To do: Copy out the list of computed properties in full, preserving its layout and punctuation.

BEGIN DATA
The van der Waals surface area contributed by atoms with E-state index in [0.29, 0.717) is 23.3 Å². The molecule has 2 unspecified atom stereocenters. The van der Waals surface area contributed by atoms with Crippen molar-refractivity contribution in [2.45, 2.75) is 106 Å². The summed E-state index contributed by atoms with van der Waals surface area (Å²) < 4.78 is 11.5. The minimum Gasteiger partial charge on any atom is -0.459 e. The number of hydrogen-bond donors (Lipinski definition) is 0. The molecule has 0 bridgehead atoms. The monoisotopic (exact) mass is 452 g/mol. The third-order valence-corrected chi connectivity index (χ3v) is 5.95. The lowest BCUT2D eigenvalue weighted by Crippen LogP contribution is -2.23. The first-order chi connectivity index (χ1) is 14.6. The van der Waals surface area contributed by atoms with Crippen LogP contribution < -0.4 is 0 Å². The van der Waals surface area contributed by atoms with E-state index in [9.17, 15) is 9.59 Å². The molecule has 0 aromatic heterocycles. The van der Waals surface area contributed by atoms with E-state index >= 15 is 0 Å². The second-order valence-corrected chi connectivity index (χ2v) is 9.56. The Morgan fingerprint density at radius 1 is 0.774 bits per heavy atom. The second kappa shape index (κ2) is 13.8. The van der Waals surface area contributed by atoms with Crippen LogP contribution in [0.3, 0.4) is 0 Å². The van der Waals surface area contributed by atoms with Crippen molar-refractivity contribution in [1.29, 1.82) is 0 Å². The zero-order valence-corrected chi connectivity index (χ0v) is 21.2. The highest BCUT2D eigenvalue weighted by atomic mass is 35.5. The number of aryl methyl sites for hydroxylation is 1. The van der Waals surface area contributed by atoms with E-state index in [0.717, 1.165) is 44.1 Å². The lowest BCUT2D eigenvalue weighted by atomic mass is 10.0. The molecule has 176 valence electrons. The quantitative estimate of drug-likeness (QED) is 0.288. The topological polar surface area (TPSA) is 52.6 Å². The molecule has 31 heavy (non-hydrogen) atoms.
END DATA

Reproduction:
The van der Waals surface area contributed by atoms with E-state index in [0.29, 0.717) is 23.3 Å². The molecule has 2 unspecified atom stereocenters. The van der Waals surface area contributed by atoms with Crippen molar-refractivity contribution in [2.45, 2.75) is 106 Å². The summed E-state index contributed by atoms with van der Waals surface area (Å²) < 4.78 is 11.5. The minimum Gasteiger partial charge on any atom is -0.459 e. The number of hydrogen-bond donors (Lipinski definition) is 0. The molecule has 0 bridgehead atoms. The monoisotopic (exact) mass is 452 g/mol. The third-order valence-corrected chi connectivity index (χ3v) is 5.95. The lowest BCUT2D eigenvalue weighted by Crippen LogP contribution is -2.23. The first-order chi connectivity index (χ1) is 14.6. The van der Waals surface area contributed by atoms with Crippen LogP contribution < -0.4 is 0 Å². The van der Waals surface area contributed by atoms with E-state index in [9.17, 15) is 9.59 Å². The molecule has 0 aromatic heterocycles. The van der Waals surface area contributed by atoms with E-state index >= 15 is 0 Å². The second-order valence-corrected chi connectivity index (χ2v) is 9.56. The Morgan fingerprint density at radius 1 is 0.774 bits per heavy atom. The second kappa shape index (κ2) is 13.8. The van der Waals surface area contributed by atoms with Crippen LogP contribution in [0.3, 0.4) is 0 Å². The van der Waals surface area contributed by atoms with Crippen molar-refractivity contribution in [1.29, 1.82) is 0 Å². The zero-order valence-corrected chi connectivity index (χ0v) is 21.2. The highest BCUT2D eigenvalue weighted by atomic mass is 35.5. The number of aryl methyl sites for hydroxylation is 1. The van der Waals surface area contributed by atoms with E-state index in [0.717, 1.165) is 44.1 Å². The lowest BCUT2D eigenvalue weighted by atomic mass is 10.0. The molecule has 176 valence electrons. The quantitative estimate of drug-likeness (QED) is 0.288. The topological polar surface area (TPSA) is 52.6 Å². The molecule has 31 heavy (non-hydrogen) atoms.